• Under the New York State Human Rights Law, your employer must provide you with reasonable accommodations if you are transgender and undergoing medical treatment to transition. Moreover, your employer cannot discriminate against you for health needs related to transitioning.
    • New York City Human Rights Law also mandates that employers provide reasonable accommodations for a disability based on gender identity and protects against employment discrimination for medical needs related to gender identity.
  • The Americans with Disabilities Act (ADA) requires employers in the U.S. with 15 or more employees to provide reasonable accommodations to workers with disabilities and makes it illegal for employers to discriminate against workers with disabilities. Disability is defined as a physical or mental impairment that substantially limits one or more major life activities, which can include caring for oneself, performing manual tasks, seeing, hearing, eating, sleeping, walking, standing, lifting, bending, speaking, breathing, learning, reading, concentrating, thinking, communicating, and working. This means:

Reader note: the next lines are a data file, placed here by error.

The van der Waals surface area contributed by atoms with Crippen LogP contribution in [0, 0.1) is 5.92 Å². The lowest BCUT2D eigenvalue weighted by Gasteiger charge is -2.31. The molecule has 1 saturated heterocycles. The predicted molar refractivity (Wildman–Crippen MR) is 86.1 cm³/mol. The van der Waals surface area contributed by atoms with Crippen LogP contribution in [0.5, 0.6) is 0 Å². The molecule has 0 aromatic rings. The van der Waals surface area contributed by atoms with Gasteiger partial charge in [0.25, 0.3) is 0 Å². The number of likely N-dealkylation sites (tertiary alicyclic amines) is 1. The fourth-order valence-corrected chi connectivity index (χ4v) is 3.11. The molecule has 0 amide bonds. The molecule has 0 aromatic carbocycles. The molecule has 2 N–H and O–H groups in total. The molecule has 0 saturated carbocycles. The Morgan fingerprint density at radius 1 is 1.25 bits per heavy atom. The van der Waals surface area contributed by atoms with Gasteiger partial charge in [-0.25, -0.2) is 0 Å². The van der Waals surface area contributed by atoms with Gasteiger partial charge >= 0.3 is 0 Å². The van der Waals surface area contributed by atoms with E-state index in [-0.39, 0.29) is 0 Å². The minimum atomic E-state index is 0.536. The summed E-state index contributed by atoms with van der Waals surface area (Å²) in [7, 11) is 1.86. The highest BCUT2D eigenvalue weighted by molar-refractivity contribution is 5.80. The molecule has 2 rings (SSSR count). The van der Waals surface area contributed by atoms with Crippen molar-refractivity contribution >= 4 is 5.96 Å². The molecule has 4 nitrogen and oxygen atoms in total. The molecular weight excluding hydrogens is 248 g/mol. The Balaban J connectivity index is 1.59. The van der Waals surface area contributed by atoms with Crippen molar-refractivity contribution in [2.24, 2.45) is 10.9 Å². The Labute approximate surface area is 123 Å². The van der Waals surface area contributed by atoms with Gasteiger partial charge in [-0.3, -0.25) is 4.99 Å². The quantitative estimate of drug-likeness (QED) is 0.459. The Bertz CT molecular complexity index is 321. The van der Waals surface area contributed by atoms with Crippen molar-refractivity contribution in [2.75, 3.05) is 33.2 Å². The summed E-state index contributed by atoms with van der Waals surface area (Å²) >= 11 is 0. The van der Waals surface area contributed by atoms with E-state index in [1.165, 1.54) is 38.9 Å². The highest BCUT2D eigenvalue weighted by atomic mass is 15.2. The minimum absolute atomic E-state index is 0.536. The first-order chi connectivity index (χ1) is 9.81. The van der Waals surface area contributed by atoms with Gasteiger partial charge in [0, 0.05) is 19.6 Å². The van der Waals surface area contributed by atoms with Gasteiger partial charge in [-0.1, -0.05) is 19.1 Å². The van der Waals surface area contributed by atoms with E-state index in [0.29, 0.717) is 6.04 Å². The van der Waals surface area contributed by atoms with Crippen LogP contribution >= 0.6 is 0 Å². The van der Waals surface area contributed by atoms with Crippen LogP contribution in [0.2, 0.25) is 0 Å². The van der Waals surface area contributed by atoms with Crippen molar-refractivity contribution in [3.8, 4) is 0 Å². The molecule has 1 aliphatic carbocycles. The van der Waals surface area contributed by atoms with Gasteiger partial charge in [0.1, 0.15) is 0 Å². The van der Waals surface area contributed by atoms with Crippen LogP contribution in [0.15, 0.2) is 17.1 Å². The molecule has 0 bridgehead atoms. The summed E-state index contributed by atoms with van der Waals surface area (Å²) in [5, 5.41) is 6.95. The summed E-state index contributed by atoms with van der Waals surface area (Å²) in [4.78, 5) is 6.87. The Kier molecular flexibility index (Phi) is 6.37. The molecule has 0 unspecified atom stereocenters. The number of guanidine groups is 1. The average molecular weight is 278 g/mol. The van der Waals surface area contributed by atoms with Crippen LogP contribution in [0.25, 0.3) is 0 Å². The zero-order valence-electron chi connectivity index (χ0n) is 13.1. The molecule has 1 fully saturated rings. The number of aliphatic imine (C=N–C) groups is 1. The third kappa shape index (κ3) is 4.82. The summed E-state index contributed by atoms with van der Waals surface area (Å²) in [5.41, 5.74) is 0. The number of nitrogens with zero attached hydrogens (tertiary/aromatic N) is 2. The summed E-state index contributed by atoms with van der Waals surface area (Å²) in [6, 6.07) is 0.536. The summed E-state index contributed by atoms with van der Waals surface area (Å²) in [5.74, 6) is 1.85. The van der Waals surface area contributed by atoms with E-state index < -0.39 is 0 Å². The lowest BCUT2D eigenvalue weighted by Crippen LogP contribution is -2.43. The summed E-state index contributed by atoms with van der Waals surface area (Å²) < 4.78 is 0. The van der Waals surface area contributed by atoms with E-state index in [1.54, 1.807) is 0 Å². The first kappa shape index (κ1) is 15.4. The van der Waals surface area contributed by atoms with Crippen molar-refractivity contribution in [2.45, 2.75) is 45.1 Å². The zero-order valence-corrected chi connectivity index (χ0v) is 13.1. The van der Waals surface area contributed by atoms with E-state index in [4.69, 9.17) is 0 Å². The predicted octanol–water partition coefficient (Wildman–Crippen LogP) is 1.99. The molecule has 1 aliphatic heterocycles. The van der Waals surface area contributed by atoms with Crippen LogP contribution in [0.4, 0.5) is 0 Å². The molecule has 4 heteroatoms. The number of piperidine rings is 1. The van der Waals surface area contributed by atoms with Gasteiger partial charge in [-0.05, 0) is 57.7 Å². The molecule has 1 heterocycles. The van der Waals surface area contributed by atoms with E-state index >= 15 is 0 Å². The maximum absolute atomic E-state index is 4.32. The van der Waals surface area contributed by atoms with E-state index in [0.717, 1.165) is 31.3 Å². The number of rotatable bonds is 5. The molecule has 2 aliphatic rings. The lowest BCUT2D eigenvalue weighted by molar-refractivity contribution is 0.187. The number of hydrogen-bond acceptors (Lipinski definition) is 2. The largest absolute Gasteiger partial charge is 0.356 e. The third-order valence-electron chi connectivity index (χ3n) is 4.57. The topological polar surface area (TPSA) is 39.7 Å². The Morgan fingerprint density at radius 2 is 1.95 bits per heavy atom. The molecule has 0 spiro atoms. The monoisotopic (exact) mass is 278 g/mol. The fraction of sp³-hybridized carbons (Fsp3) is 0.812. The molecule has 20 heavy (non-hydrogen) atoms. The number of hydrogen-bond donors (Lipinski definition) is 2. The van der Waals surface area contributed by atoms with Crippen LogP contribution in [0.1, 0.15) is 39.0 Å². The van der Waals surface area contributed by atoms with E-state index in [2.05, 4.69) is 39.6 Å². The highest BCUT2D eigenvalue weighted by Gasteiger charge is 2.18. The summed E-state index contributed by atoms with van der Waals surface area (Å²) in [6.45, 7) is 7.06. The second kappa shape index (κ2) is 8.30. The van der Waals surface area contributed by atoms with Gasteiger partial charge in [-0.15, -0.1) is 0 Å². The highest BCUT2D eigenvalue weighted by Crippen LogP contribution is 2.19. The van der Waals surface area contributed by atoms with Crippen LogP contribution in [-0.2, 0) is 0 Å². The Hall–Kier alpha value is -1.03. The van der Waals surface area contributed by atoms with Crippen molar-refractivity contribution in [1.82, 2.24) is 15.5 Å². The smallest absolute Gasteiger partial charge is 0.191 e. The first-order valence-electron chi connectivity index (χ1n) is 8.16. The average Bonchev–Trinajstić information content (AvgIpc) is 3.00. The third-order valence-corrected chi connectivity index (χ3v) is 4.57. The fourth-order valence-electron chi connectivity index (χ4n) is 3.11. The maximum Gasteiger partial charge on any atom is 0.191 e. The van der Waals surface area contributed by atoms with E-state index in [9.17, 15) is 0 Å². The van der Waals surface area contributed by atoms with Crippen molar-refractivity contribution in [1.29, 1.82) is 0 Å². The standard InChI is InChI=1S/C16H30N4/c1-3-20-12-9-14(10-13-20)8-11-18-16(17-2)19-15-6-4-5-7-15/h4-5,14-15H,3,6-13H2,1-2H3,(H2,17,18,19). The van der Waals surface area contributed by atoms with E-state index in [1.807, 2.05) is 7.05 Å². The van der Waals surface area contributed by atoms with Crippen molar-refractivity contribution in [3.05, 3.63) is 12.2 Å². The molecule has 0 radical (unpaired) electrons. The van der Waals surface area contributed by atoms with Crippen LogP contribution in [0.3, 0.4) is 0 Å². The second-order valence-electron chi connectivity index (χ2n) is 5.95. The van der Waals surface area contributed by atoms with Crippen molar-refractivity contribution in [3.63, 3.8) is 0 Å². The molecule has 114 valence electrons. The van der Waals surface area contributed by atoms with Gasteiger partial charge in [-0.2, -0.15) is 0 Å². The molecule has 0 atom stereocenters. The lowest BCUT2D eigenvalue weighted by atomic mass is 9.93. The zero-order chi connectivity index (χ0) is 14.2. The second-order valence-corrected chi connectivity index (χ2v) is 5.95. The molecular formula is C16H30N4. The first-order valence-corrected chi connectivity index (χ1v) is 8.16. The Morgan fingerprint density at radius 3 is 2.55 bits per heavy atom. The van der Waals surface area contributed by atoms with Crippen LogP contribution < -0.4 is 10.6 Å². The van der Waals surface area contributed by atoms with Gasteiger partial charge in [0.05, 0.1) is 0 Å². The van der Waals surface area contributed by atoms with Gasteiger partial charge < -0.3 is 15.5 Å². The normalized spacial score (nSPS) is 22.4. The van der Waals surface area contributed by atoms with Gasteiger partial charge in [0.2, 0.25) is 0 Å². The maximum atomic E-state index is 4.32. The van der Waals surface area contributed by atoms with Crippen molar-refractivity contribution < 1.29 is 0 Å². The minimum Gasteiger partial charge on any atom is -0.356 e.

• Your boss cannot fire you, refuse to give you a promotion, or harass you because you have a disability.
    • If you have a disability, your boss cannot refuse to give you small changes at work that you need to stay healthy, like breaks to take medication, temporary relief from heavy lifting, or a stool to sit on during your shift. These changes are called “reasonable accommodations” and are available as long as you can still complete the basic duties of your job with those changes. Your boss does not have to give you an accommodation that would be very difficult or expensive, like building a whole new office.